Seared Retinas charges extra for the irony involved in being referred to as a "nightspot."
(Image originally uploaded by raphael_international; Random Flickr Blogging invented by Tom Hilton.)


Daily Random Flickr Blogging, #5929.2

Couldn't post yesterday, sorry.

Seared Retinas charges extra for the irony involved in being referred to as a "nightspot."
(Image originally uploaded by raphael_international; Random Flickr Blogging invented by Tom Hilton.)


The Precious Gift of Freedom

...to accept the status of permanent militarized colony or else. Nice.

The US is holding hostage some $50bn (£25bn) of Iraq's money in the Federal Reserve Bank of New York to pressure the Iraqi government into signing an agreement seen by many Iraqis as prolonging the US occupation indefinitely, according to information leaked to The Independent.


Iraq's foreign reserves are currently protected by a presidential order giving them immunity from judicial attachment but the US side in the talks has suggested that if the UN mandate, under which the money is held, lapses and is not replaced by the new agreement, then Iraq's funds would lose this immunity. The cost to Iraq of this happening would be the immediate loss of $20bn. The US is able to threaten Iraq with the loss of 40 per cent of its foreign exchange reserves because Iraq's independence is still limited by the legacy of UN sanctions and restrictions imposed on Iraq since Saddam Hussein invaded Kuwait in the 1990s. This means that Iraq is still considered a threat to international security and stability under Chapter Seven of the UN charter. The US negotiators say the price of Iraq escaping Chapter Seven is to sign up to a new "strategic alliance" with the United States.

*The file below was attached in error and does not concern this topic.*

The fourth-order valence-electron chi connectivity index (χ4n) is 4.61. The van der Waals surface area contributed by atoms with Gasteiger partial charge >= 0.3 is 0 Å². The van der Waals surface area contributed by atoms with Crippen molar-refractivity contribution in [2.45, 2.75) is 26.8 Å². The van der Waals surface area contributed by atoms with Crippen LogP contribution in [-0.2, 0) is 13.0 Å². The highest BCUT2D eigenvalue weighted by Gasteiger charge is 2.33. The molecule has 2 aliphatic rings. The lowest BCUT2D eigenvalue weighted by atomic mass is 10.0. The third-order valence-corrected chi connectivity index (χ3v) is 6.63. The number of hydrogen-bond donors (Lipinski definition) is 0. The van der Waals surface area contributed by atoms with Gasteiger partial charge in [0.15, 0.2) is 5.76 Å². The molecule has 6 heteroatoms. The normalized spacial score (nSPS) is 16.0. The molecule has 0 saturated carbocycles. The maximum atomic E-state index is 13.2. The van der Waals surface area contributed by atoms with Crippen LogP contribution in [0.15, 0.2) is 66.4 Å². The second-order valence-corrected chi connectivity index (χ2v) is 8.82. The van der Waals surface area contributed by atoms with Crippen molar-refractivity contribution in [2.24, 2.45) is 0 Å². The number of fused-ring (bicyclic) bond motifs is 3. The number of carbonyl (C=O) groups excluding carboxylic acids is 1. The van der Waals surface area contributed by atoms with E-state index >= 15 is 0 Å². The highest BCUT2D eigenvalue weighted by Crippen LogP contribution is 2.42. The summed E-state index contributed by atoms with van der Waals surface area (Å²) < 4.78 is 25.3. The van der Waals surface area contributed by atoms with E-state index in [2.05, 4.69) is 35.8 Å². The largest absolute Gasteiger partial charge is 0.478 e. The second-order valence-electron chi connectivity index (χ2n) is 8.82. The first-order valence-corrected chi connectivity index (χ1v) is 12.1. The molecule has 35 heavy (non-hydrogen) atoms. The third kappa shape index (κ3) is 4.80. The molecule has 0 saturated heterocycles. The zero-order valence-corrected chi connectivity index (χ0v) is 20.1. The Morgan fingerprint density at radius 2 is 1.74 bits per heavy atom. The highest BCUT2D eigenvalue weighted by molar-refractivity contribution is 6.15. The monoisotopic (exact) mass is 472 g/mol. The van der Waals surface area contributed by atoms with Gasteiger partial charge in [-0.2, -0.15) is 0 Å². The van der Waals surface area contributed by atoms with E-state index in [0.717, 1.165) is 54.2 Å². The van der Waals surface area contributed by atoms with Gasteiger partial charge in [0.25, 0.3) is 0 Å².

The threat by the American side underlines the personal commitment of President George Bush to pushing the new pact through by 31 July. Although it is in reality a treaty between Iraq and the US, Mr Bush is describing it as an alliance so he does not have to submit it for approval to the US Senate.

Iraqi critics of the agreement say that it means Iraq will be a client state in which the US will keep more than 50 military bases. American forces will be able to carry out arrests of Iraqi citizens and conduct military campaigns without consultation with the Iraqi government. American soldiers and contractors will enjoy legal immunity.

The US had previously denied it wanted permanent bases in Iraq, but American negotiators argue that so long as there is an Iraqi perimeter fence, even if it is manned by only one Iraqi soldier, around a US installation, then Iraq and not the US is in charge.

If you mean "in charge" of Iraq in the same sense that Charles was, then, well, yeah, I guess. Lovely. We can now add blackmail and sophistry to the list of Bush Administration sins against American dignity.

TomDispatch is looking more and more prescient every day.

Friday, June 06, 2008

Daily Random Flickr Blogging, #8095

Granted, Tom Waits isn't the first person you'd expect to see there, but the GrouperCam will surprise you.